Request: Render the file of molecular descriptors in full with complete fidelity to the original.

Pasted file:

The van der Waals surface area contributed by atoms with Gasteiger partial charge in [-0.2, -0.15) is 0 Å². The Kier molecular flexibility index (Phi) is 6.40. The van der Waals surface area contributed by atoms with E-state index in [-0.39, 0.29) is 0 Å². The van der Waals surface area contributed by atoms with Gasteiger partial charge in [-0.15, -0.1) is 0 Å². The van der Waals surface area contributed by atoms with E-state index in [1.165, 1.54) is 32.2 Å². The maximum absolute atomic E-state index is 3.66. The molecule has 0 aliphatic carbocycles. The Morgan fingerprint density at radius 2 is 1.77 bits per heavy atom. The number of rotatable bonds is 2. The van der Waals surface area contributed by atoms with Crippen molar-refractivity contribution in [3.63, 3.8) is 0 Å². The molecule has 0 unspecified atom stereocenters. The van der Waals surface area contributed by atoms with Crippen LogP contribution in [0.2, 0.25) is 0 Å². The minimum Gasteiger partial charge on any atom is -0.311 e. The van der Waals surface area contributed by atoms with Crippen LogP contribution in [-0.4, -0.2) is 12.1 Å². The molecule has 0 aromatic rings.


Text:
The van der Waals surface area contributed by atoms with Gasteiger partial charge in [-0.2, -0.15) is 0 Å². The Kier molecular flexibility index (Phi) is 6.40. The van der Waals surface area contributed by atoms with E-state index in [-0.39, 0.29) is 0 Å². The van der Waals surface area contributed by atoms with Gasteiger partial charge in [-0.15, -0.1) is 0 Å². The van der Waals surface area contributed by atoms with E-state index in [1.165, 1.54) is 32.2 Å². The maximum absolute atomic E-state index is 3.66. The molecule has 0 aliphatic carbocycles. The Morgan fingerprint density at radius 2 is 1.77 bits per heavy atom. The number of rotatable bonds is 2. The van der Waals surface area contributed by atoms with Crippen molar-refractivity contribution in [3.63, 3.8) is 0 Å². The molecule has 0 unspecified atom stereocenters. The van der Waals surface area contributed by atoms with Crippen LogP contribution in [0.2, 0.25) is 0 Å². The minimum Gasteiger partial charge on any atom is -0.311 e. The van der Waals surface area contributed by atoms with Crippen LogP contribution in [-0.4, -0.2) is 12.1 Å². The molecule has 0 aromatic rings.